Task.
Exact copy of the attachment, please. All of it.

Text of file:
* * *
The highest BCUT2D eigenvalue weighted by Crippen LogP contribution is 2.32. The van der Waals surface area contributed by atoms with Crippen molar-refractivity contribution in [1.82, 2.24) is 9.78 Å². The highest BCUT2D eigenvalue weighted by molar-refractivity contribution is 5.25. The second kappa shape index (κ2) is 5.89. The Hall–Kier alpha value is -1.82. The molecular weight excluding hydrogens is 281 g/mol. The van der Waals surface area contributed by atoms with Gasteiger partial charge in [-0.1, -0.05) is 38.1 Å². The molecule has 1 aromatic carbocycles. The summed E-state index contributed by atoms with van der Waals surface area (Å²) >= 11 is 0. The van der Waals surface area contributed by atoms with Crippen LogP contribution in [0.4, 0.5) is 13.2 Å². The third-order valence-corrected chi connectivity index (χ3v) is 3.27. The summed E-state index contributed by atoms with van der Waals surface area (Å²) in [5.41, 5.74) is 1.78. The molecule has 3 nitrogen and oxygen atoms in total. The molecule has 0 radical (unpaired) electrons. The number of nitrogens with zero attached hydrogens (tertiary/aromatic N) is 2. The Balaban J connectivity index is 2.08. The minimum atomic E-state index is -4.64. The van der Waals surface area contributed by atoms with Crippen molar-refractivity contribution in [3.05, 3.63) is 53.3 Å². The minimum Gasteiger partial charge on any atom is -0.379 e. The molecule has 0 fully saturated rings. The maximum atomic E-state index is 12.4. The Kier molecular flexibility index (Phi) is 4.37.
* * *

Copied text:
The highest BCUT2D eigenvalue weighted by Crippen LogP contribution is 2.32. The van der Waals surface area contributed by atoms with Crippen molar-refractivity contribution in [1.82, 2.24) is 9.78 Å². The highest BCUT2D eigenvalue weighted by molar-refractivity contribution is 5.25. The second kappa shape index (κ2) is 5.89. The Hall–Kier alpha value is -1.82. The molecular weight excluding hydrogens is 281 g/mol. The van der Waals surface area contributed by atoms with Gasteiger partial charge in [-0.1, -0.05) is 38.1 Å². The molecule has 1 aromatic carbocycles. The summed E-state index contributed by atoms with van der Waals surface area (Å²) >= 11 is 0. The van der Waals surface area contributed by atoms with Crippen LogP contribution in [0.4, 0.5) is 13.2 Å². The third-order valence-corrected chi connectivity index (χ3v) is 3.27. The summed E-state index contributed by atoms with van der Waals surface area (Å²) in [5.41, 5.74) is 1.78. The molecule has 3 nitrogen and oxygen atoms in total. The molecule has 0 radical (unpaired) electrons. The number of nitrogens with zero attached hydrogens (tertiary/aromatic N) is 2. The Balaban J connectivity index is 2.08. The minimum atomic E-state index is -4.64. The van der Waals surface area contributed by atoms with Crippen molar-refractivity contribution in [3.05, 3.63) is 53.3 Å². The minimum Gasteiger partial charge on any atom is -0.379 e. The molecule has 0 fully saturated rings. The maximum atomic E-state index is 12.4. The Kier molecular flexibility index (Phi) is 4.37.